REVIEW: Bad Moms
Mila Kunis, Christina Applegate, Kristen Bell, Kathryn Hahn, Jada Pinkett-Smith
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On instinct, you will probably want to get all judgey about Bad Moms without actually having seen it. And if history is anything to go by, you wouldn’t usually be too far off the mark with this kind of 2-minute noodle cinema (cheap, easy, and without substance). It’s funny what can happen though, when your expectations of a genre are so low that you expect almost nothing. Bad Moms – against all expectations – is actually pretty solid.
Amy Mitchell (Mila Kunis) has a seemingly perfect life. She puts her family first, but her childish husband, demanding kids and idiot of a boss are finally getting to her. When the alpha mums, including PTA Queen Bee Gwendolyn (Christina Applegate) at her kids’ school put on the pressure, Amy snaps and teams up with two other misfit mums (Kathryn Hahn, Kristen Bell) on a quest to free themselves from conventional responsibilities. They go on a well-deserved binge of freedom, fun and self-indulgence, ultimately redefining what a mum could and should be.
Right off the bat, this film passes The Bechdel Test, which is always an impressive accomplishment in itself, even in 2016. In fact, the primary male characters – a DILF and a complete idiot – are horribly one-dimensional, not to mention entirely unnecessary to the whole plot. It’s a nice change of pace and surprisingly progressive subject matter, made even more remarkable by the fact that these exclusively female experiences were written and directed by two men, John Lucas and Scott Moore.
While there’s nothing too spectacular about the direction, the writing should be commended. Initially, it seems like you might have to, you know, actually be a mum to get the jokes and find it relatable. But there are common experiences in this film for all; issues surrounding marriage and domesticity, careers in a millennial’s market, the pressure that we put on kids, gender expectations on both sides of the coin, and so on.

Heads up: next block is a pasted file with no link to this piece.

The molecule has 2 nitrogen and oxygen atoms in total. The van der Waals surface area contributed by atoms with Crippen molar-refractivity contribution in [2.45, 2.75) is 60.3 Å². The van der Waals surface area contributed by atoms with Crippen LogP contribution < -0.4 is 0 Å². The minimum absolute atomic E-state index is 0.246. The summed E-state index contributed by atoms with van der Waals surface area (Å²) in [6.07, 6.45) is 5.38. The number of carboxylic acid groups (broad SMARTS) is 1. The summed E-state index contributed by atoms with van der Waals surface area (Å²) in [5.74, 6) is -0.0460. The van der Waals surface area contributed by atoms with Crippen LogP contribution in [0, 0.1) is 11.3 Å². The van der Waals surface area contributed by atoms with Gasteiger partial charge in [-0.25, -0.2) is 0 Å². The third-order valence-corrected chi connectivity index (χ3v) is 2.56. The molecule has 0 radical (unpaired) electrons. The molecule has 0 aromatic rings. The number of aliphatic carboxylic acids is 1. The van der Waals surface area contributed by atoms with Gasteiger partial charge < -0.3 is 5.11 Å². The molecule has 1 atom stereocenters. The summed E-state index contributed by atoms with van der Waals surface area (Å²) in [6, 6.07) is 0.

While there certainly are formulaic moments and predictable supporting characters, you can forget and forgive all that pretty quickly in light of what are some terrifically funny performances. Mila Kunis hits on some very real feels in her work here, as does Kristen Bell, with both managing to go between finding the punchline and owning the emotion of their character comfortably. But it’s freight-train, Kathryn Hahn, who totally hijacks this film. Hahn’s character has all the sensitivity of a starved pitbull, and she delivers her lines so naturally that you’d swear that she improvised them.
Let’s be clear though: Bad Moms isn’t winning any awards. While it is certainly progress, it’s not a watermark moment in feminist cinema. It won’t blow your mind or change your life, nor will it be making any “comedies to see before you die” lists on Buzzfeed. It is, however, a definite win, in that Hollywood seems to finally be realising that their female audiences are starving for content. Bad Moms isn’t great – but it isn’t bad either.